Yes, if all that sock business seemed unusually inconsequential even for me, it's because there's a limit to what one can say about Saints Row 3 that won't just turn into talking about Saints Row 2. The city's pretty much the same except for the specific street layout (and they didn't make the hilarious costume shop really hard to find this time because taking over the city dressed as Ronald McDonald is now the rule rather than the exception) and a lot of the side missions are the same. The main difference is that now there's no little cutscene at the start in which a character explains why blasting liquid feces all over someone's property is an any way rational. No, you just press the button to start the activity, and then you're driving around with a tiger in the passenger seat or pouring banana milkshakes down people's trousers or something equally wacky.
The big new side mission is a high-larious Japanese-style game show where you run around shooting dudes like you always do, but in an atmosphere of such dense wackiness that if you breathe it in too much then your lungs turn into balloon animals. But again, there's no explanation of how you got there. Maybe they're trying to make things more arcadey, but part of the joy in Saints Row is watching your constructed character play straight man to an ever wackier world. And I feel an opportunity was missed to show our hero meeting the organizers of the game and giving them Chinese burns until they agree to stop being twats.
As for the main story thread, my issue with it is that there's not a great sense of progression. How your sandbox crime game is traditionally supposed to work, so that you wash up in the lowliest gutter of whatever today's thinly-disguised version of New York is and from holding up liquor stores with sharpened lollipop sticks you gradually gain better resources and climb the ladder until you're gazing down at the city from your penthouse apartment, swirling brandy around the skull of a rival gang leader's favourite clarinet teacher. In Saints Row 3, you're given access to helicopters, a penthouse H.Q., and Modern Warfare-style guided missiles in the first few missions of the game. I feel it could have been paced better. I won't appreciate my jet plane if you haven't forced me to navigate the city slums in a shopping trolley for a while. I never get the sense that the 3rd Street Saints are ever in a position of difficulty when they appear to employ wizards who can conjure helicopters from the void of time and space. Flying a helicopter over my destination marker and bailing out to let it crash spectacularly into someone's gran should be a rare pleasure, not the main means by which I get around. And if I were the helicopter wizard, I'd be feeling a little taken for granted.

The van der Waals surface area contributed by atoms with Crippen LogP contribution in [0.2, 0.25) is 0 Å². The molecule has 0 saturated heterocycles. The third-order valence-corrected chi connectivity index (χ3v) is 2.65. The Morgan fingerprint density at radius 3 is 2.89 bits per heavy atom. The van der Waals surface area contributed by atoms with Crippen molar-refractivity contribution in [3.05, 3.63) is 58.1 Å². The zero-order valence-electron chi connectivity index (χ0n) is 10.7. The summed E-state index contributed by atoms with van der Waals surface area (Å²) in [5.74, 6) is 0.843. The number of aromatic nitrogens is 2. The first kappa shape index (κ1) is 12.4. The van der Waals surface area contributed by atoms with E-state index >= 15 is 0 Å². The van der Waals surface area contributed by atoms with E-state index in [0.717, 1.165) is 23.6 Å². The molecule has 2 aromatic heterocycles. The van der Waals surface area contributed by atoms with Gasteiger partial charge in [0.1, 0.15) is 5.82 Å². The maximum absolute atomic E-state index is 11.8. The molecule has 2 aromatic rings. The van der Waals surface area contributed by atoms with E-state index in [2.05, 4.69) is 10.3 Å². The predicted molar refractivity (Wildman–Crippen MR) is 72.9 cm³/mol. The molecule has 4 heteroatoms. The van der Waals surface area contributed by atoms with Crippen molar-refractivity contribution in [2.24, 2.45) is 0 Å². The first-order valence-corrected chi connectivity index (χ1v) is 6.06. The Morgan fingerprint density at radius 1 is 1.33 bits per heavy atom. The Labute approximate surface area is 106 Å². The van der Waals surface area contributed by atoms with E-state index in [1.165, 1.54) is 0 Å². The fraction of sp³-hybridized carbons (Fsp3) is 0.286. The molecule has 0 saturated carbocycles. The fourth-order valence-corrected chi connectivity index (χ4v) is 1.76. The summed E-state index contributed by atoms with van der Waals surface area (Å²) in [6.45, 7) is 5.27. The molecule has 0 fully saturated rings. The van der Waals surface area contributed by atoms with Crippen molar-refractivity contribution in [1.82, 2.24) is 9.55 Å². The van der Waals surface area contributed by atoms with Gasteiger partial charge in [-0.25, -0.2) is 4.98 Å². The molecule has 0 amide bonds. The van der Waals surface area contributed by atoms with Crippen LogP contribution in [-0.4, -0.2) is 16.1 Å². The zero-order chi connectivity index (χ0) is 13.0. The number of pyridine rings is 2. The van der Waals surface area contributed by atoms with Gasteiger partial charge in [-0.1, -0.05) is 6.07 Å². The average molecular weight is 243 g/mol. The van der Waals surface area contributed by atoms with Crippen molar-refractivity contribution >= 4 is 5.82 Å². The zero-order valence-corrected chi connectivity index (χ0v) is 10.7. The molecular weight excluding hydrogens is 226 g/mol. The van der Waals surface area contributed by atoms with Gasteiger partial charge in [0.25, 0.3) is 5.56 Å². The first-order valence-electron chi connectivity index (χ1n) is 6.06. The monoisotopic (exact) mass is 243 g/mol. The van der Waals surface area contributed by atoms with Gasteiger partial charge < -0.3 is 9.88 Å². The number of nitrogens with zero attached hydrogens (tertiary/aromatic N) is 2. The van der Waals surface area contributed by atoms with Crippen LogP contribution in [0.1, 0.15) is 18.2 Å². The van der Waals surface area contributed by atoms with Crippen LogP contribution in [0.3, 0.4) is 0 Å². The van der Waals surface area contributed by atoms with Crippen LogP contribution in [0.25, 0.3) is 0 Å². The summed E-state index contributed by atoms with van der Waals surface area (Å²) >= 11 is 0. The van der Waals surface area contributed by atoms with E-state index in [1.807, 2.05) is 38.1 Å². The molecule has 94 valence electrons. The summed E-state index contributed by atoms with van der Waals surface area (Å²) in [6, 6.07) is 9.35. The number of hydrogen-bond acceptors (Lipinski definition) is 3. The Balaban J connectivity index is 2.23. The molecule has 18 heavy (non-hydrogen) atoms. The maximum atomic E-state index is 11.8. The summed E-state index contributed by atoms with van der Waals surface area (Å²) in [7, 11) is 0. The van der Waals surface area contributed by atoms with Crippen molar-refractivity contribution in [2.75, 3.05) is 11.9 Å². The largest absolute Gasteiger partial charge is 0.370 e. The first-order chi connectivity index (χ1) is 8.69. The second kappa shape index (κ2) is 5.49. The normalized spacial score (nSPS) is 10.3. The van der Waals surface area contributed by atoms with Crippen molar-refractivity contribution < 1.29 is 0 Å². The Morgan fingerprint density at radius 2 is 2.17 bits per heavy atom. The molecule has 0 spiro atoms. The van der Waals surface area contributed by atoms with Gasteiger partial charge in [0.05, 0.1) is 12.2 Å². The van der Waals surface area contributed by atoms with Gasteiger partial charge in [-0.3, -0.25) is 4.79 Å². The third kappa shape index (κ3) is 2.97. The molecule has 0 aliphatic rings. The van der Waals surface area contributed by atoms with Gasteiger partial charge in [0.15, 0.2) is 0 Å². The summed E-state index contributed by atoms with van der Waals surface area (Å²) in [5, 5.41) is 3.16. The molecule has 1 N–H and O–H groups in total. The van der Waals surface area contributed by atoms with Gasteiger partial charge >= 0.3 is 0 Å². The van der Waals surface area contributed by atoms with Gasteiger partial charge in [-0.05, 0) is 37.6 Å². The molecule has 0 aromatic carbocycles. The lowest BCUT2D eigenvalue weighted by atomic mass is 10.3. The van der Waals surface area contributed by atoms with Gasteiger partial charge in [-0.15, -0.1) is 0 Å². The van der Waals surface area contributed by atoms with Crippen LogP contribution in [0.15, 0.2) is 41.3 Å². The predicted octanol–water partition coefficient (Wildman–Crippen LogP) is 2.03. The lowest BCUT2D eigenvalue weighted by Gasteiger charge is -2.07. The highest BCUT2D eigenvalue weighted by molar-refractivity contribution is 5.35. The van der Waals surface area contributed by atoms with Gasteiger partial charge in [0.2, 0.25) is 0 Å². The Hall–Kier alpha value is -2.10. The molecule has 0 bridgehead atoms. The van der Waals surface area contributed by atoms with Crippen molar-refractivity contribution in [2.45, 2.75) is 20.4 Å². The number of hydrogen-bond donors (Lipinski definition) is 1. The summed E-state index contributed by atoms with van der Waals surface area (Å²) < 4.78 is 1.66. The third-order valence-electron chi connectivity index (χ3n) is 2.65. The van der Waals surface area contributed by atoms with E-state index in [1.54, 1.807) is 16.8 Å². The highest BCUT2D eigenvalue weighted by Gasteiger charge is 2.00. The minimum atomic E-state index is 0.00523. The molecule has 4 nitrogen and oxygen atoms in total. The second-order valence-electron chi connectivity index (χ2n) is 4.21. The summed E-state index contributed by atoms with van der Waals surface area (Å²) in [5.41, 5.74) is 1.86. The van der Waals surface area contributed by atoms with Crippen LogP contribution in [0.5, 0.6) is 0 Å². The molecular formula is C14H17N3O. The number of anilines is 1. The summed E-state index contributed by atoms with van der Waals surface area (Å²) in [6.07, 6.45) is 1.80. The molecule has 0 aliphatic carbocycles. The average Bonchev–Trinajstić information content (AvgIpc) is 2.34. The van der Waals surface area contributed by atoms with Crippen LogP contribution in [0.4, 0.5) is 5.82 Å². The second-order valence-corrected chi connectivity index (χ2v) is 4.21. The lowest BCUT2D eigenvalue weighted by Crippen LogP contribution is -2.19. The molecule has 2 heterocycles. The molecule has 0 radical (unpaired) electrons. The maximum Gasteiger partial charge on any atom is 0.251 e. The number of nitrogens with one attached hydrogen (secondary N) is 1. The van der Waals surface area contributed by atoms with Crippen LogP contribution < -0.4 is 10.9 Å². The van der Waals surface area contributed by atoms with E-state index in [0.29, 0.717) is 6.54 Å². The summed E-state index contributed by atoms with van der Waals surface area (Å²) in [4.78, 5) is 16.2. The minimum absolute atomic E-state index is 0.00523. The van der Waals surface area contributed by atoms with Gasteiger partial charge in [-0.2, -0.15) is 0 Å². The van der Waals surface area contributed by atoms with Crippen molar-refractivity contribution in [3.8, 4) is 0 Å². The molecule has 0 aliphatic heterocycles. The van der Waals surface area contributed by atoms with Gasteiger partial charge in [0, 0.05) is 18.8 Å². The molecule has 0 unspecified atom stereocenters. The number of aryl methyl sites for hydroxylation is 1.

The eternal concluding question of "Is it fun?" must grudgingly be answered with a yes, but with a whopping great pulsating asterisk next to it. It's fun because it plays deliberately to visceral masturbatory gratification, but this is done at the sacrifice of context and challenge. As I've been writing the script for this review, something has occurred to me. The story deals with the 3rd Street Saints having sold out and become media celebrities reduced to cartoonish, marketable parodies of their former selves, and one could draw a very clear parallel between that and this game as a whole, waving its multicoloured top hat in farewell to whatever seriousness remained in the property. Could this perhaps have been an intentional subtext? No, of course it wasn't. To assume sophistication on the part of a game that would have you smack passers-by into trees with a giant, wobbling dick is like assuming a birthday party stripper is trying to get you to check her for breast cancer. It's not impossible, but why would she be wearing a policewoman's helmet?
- Why *wouldn't* she be wearing a policewoman's helmet: Ben "Yahtzee" Croshaw
- Mind you at least Coventry has all those statues of that naked lady all over the place
- It's like role playing the arch nemesis of 50 Cent